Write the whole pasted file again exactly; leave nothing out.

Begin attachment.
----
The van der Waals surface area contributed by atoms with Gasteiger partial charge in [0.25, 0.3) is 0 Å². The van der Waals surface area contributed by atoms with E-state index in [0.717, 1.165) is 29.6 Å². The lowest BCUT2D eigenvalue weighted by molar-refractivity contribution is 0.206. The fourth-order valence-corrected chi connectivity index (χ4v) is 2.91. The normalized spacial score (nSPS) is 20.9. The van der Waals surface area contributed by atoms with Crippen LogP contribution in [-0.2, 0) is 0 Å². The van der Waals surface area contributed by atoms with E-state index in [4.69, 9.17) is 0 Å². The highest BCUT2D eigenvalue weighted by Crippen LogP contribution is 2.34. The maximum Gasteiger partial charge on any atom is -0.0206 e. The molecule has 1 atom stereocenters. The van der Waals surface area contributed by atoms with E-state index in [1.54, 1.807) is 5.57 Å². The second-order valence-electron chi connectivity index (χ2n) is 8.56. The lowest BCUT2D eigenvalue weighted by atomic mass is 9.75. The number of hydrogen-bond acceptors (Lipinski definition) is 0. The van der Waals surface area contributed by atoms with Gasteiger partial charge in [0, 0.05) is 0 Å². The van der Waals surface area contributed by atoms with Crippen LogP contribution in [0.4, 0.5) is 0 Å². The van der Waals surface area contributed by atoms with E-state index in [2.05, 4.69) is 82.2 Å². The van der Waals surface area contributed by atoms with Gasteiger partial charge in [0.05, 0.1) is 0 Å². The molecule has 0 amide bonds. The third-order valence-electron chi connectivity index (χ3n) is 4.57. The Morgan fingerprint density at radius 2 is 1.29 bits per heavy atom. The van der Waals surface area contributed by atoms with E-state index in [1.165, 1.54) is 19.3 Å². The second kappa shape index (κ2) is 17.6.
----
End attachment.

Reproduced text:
The van der Waals surface area contributed by atoms with Gasteiger partial charge in [0.25, 0.3) is 0 Å². The van der Waals surface area contributed by atoms with E-state index in [0.717, 1.165) is 29.6 Å². The lowest BCUT2D eigenvalue weighted by molar-refractivity contribution is 0.206. The fourth-order valence-corrected chi connectivity index (χ4v) is 2.91. The normalized spacial score (nSPS) is 20.9. The van der Waals surface area contributed by atoms with Crippen LogP contribution in [-0.2, 0) is 0 Å². The van der Waals surface area contributed by atoms with E-state index in [4.69, 9.17) is 0 Å². The highest BCUT2D eigenvalue weighted by Crippen LogP contribution is 2.34. The maximum Gasteiger partial charge on any atom is -0.0206 e. The molecule has 1 atom stereocenters. The van der Waals surface area contributed by atoms with E-state index in [1.54, 1.807) is 5.57 Å². The second-order valence-electron chi connectivity index (χ2n) is 8.56. The lowest BCUT2D eigenvalue weighted by atomic mass is 9.75. The number of hydrogen-bond acceptors (Lipinski definition) is 0. The van der Waals surface area contributed by atoms with Gasteiger partial charge in [0, 0.05) is 0 Å². The van der Waals surface area contributed by atoms with Crippen LogP contribution in [0.4, 0.5) is 0 Å². The van der Waals surface area contributed by atoms with E-state index in [2.05, 4.69) is 82.2 Å². The van der Waals surface area contributed by atoms with Gasteiger partial charge in [0.05, 0.1) is 0 Å². The molecule has 0 amide bonds. The third-order valence-electron chi connectivity index (χ3n) is 4.57. The Morgan fingerprint density at radius 2 is 1.29 bits per heavy atom. The van der Waals surface area contributed by atoms with E-state index in [1.165, 1.54) is 19.3 Å². The second kappa shape index (κ2) is 17.6.